What is the Internet of Things?
Image by Simon Zhu via Unsplash
Our new Martian friend just landed on Earth and is excited to learn about the latest developments in human technology. In this Q&A series, IBM experts explain complicated topics to a Martian (and you).
IoT, IoT, IoT! It’s all over your Earth news.
Thomas Bauer is IBM Watson IoT Industry Lab Leader for Government. I asked him to explain the Internet of Things to me.
Greetings! What is this Internet of Things I keep hearing about?
Greetings from Munich. Have you visited us yet?
Just peeked down from outer space.
Beam down so that we can show you around.
The Internet of Things is about connecting sensors embedded in everyday objects like cars, washing machines, helicopters, and street lights with the internet. These objects are enabled to send and receive data so that they can ‘talk’ with each other, with the user, the developer, or the maintenance company technician. Because more and more objects today have embedded sensors that produce loads of data, we need to find smart ways of analyzing this huge amount of data.
Why would you want to analyze that data?
Analyzing the data allows us to discover new ways of solving problems, saving costs, and making better and faster decisions. Ultimately, analyzing the data helps us find new ways of making life easier for people and companies.
Technology lets us understand and extend the insights gained from IoT data. Without that technology in place to analyze all the data in real-time, its value is minimal. The information’s usefulness would be limited by its complexity and scale.
I’ve also heard a lot about artificial intelligence. Does that mean you’re simulating human brains?
Well not exactly, but we do teach our systems to think. IBM Watson Cognitive Services can create and explore its own hypotheses, understand natural language, or detect emotions.
Take the sentence, “The Golf is parked in the garage.” Watson can understand that we’re talking about a car, not about the game of golf. It does that by surfing the rich digital rivers of IoT data, and other structured and unstructured data inputs. And that means that Watson can uncover patterns and insights that were unattainable before.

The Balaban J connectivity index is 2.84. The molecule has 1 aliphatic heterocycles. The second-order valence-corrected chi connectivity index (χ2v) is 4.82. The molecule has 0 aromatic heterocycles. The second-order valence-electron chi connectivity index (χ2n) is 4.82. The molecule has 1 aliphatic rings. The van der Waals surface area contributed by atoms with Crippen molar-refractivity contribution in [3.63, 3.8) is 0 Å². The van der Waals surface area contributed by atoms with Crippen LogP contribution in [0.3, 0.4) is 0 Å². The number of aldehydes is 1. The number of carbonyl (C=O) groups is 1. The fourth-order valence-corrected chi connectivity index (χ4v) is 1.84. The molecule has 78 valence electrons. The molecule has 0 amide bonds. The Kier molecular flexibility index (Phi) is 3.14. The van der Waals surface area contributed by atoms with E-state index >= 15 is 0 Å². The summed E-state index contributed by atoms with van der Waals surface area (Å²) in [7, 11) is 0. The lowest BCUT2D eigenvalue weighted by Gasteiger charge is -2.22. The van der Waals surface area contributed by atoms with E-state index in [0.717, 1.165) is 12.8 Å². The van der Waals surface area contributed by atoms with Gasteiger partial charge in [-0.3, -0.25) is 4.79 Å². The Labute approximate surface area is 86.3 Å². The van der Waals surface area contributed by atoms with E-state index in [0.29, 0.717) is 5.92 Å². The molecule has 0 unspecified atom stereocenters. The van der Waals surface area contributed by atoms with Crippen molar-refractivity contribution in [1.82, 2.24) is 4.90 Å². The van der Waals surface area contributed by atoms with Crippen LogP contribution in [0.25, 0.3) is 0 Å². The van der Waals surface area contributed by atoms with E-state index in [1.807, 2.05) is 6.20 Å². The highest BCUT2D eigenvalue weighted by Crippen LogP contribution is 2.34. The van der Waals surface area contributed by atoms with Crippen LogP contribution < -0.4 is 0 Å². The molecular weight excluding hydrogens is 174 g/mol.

Systems like Watson actively learn from data, context, and interactions — and they evolve over time to continually improve and refine their responses and recommendations. Watson can give recommendations to decision makers and, where appropriate and allowed, implement actions such as safety controls, energy management, quality assurance, and other essential tasks.
This Watson sounds important.
Yes, and getting better and better. Some say Watson is growing up — like a child who’s continuously learning.
What do you mean by unstructured versus structured data?
Structured data shows up in a fixed format. You find it in spreadsheets, for example, where the output data of sensors like temperature, humidity, or speed can be collected.
Pictures, videos, tweets, text messages, and spoken language are all examples of unstructured data.
Unstructured data comes, from example, from a camera installed on a drone, taking photos of roofs after a thunderstorm. These photos are very interesting for insurance companies who want to know what claims costs they can expect. The Watson Visual Recognition solution can help classify the type and degree of damages from hail on a roof. With machine learning, the system gets smarter with each new photo it evaluates.
How do you teach a system?
You teach the system the difference between a damaged and undamaged roof by showing it photos of the undamaged roof and then comparing photos of that same roof with hail damage from different perspectives. Based on this input, the system is then prepared to classify roofs with hail damage. This can help insurance companies get a quick overview of the damage volume they can expect.
Visual recognition has many further possible applications, in areas such as manufacturing, retail, and education.
What else can you do with all that data?
You can correlate, combine, and re-combine the data, find patterns and come up with new insights and recommendations. For example, you can analyze historical data of car accidents in a city, correlate them with real-time traffic and weather data, and come up with risk assessments on the street segment level. This can help city command centers prepare first responder resources like police, emergency rooms, and fire stations.
There are so many applications and possibilities!
Yes! Some of the cases we’re working on in the Watson IoT Center in Munich might have a large impact on our society. Our researchers are currently testing a new technology of touchless — or cuffless — blood pressure acquisition, utilizing camera systems in the lower band of the infrared spectrum, which monitors your body at the capillary level. That can open a broad variety of new use cases, which are not limited to the medical area. It could even change disaster management and first responder’s actions.
What’s the biggest potential for IoT? What inspires you about it?
What inspires me is that our journey is just starting. Where does IoT — and especially IoT in combination with supercomputing and cognitive analytics — take us? We’re just beginning to ask the right questions, and we don’t have all the answers yet.
But we have so many opportunities to find completely new answers to these questions in our IoT ecosystem together with our clients, partners, start-ups, and research institutes.
Wow, that got deep. And fascinating! Thank you.
I think so too. You’re welcome.